My Great Grandmother Agatha was a force of nature. As a young mother on Cape Cod, she hunted for fowl in the marsh, one hand on a shot gun with her eldest child securely tucked into her duck bag. For me it is an iconic image.
She brought five boys into the world. Her husband was a wild partying man with only one arm due to a hunting accident as a teenager in the marshland. Hunting for ducks one fine morning he had inadvertently leaned on his loaded shotgun, and as the story is told, his boot caught the trigger and his arm the bullet. It never slowed him down though; he continued to hunt both duck and tail, so to speak. He had a reputation of sorts. Those genes by passed me. However, I like to think I won out with the tough woman genes.
Grandma Agatha was fierce. She not only raised those boys, one of whom was my grandfather, but she also painted, and wrote poetry and articles for the local newspaper. She was an amateur historian who painstakingly traced our genealogy back on the Higgins side. In mid 1620’s Richard Higgins arrived on Cape Cod and along with other local men bought land from the Nauset Indians thus establishing Eastham. He farmed the land and raised a family. After his first wife died, he remarried, left his two eldest sons and moved to New Jersey buying 200+ acres of land. I too made the journey from Cape Cod to New Jersey; apparently it was in my genes.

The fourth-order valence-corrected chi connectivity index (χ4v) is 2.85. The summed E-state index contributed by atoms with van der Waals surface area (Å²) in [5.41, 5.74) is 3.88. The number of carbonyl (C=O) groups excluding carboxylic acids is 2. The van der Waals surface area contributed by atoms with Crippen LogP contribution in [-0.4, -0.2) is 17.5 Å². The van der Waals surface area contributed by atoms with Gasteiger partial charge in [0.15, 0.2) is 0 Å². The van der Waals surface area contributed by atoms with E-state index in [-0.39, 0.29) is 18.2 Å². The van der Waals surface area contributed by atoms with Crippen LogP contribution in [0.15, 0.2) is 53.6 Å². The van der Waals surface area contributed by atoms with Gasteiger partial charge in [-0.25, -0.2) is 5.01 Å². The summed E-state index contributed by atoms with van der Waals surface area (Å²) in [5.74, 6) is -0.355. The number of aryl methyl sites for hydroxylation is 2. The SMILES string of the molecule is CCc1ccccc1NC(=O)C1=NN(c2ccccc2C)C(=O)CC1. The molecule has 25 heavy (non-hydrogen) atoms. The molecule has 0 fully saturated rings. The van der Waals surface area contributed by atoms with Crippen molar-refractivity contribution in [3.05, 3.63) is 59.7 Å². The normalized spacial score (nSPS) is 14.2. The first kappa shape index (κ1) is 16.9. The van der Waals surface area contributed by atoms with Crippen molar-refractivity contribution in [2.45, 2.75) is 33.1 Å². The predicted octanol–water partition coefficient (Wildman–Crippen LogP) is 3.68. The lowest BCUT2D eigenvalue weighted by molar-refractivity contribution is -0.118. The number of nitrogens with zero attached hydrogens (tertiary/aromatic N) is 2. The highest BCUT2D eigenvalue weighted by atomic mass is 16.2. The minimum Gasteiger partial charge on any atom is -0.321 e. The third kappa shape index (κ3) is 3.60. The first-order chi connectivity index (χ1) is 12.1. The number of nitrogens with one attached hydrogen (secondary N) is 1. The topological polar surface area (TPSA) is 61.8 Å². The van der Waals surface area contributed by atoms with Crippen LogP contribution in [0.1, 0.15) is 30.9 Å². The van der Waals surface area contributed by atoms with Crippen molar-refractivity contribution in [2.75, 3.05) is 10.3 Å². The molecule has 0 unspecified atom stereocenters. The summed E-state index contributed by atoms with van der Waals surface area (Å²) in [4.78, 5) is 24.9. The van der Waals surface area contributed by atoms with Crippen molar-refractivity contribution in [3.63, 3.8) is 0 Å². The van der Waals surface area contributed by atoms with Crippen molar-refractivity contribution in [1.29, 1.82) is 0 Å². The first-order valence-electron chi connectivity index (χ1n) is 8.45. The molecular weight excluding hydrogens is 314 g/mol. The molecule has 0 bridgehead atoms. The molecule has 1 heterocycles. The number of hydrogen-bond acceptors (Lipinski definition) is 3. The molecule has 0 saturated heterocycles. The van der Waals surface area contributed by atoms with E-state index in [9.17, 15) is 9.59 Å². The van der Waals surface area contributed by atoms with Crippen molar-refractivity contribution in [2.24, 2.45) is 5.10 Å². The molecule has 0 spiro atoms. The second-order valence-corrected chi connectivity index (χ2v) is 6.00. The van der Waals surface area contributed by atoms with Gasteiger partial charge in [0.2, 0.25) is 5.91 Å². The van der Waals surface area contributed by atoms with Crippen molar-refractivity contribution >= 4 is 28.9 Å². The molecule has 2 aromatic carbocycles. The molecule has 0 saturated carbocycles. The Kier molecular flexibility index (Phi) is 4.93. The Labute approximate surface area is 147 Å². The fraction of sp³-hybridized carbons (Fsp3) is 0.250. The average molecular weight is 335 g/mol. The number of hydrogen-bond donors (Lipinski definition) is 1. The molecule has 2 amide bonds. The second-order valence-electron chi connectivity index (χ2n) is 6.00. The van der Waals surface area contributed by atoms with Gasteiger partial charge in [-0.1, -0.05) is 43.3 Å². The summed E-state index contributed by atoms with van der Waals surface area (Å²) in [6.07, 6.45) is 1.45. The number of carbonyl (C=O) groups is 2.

I also like to think I developed my love of writing from Grandma Agatha. In the season of giving thanks, it seems fitting to remember those whose efforts before us have become our foundation in this life. She is perhaps only a branch of my lineage, but she has influenced me deeply. Grandma Agatha died when I was young, grammar school age. I confess to you I believed she lived on and at that tender age I imagined her still in my life, not only in my genes but in my heart and in spirit.